Whole lot of debate over nothing.
If a fella wants to cover all bases during construction, rather than waiting until after test and break-in to judge temperatures, well, why not?
The Vans mantra is balanced performance, an airplane with a wide operating range that does all things pretty well. A builder can make choices which add to the range (go faster, stall slower, etc), and remain in accord with the mantra if his modification does not subtract from performance elsewhere (for example, go faster, stall faster).
Here the subject is cooling. The ideal approach, when incorporating changes early in the build, is to widen the cooling range at both ends
How? Assume the builder wishes to use something like Nimmo's doors. Determine the additional exit area provided by one
door. Section the stock cowl exit so as to remove fixed exit area equal to that one door. Now install two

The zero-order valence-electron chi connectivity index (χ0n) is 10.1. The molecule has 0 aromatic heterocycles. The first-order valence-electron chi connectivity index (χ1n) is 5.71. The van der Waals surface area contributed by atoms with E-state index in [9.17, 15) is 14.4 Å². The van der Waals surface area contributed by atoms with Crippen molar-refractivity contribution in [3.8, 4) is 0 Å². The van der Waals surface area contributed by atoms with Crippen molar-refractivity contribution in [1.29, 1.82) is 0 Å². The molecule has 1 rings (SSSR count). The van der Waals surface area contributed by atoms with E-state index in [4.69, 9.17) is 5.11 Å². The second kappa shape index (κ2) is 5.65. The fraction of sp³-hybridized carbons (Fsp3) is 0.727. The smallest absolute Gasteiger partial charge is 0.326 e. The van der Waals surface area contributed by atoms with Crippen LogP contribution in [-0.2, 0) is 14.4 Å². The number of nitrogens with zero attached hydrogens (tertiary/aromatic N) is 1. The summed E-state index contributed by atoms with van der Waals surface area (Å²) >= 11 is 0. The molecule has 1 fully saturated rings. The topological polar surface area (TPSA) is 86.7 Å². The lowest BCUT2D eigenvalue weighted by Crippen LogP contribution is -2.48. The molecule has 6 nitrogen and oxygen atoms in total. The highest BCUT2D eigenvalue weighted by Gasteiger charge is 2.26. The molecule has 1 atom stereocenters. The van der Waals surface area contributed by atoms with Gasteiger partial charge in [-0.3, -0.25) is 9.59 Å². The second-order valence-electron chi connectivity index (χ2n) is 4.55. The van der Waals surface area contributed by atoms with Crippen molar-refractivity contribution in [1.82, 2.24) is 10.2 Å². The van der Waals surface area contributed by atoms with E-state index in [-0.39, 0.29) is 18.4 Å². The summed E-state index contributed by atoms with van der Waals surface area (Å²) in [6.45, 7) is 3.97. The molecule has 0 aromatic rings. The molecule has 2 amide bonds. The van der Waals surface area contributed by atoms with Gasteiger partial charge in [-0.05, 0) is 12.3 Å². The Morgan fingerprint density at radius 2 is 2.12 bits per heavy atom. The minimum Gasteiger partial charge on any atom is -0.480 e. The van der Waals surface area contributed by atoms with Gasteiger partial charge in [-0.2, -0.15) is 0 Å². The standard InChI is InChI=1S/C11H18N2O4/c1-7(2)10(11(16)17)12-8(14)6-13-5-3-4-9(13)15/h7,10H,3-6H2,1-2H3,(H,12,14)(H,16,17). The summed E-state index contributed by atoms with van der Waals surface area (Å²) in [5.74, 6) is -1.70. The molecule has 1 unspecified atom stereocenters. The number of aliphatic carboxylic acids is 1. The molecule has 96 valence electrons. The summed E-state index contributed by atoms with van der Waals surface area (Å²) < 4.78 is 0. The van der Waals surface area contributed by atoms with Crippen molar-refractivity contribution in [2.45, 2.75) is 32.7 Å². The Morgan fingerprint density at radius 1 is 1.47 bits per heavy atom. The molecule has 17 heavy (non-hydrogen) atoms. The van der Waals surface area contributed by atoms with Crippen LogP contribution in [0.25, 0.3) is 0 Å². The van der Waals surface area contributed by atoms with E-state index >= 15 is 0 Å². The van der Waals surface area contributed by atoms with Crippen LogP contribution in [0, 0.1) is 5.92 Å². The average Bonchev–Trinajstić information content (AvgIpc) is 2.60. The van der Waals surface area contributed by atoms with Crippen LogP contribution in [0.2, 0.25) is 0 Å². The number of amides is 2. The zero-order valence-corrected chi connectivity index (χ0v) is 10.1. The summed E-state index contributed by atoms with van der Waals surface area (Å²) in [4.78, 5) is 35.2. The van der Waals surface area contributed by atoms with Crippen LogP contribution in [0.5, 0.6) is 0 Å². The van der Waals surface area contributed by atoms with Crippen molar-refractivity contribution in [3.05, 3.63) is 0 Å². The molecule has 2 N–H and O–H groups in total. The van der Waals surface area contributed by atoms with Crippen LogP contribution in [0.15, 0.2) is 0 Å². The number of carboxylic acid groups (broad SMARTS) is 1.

The result is one door area less than stock in cold cruise, and one door area more than stock in hot climb. That should be a useful range addition given stock inlets, baffles, etc. Frankly, if it won't cool with one additional door area, yes, there are other issues.
The concept can be applied multiple ways, and with system
mods the cooling range can be extended even further.
RV-8 stock exit. Compare with below. (Yes, the pipes had to be modified):
Don't really need doors. Instead build swappable exit panels for hot and cold seasons:
Very small fixed exit (on right, above), installed for winter:
Even less fixed exit area....
....with low drag variable exit area: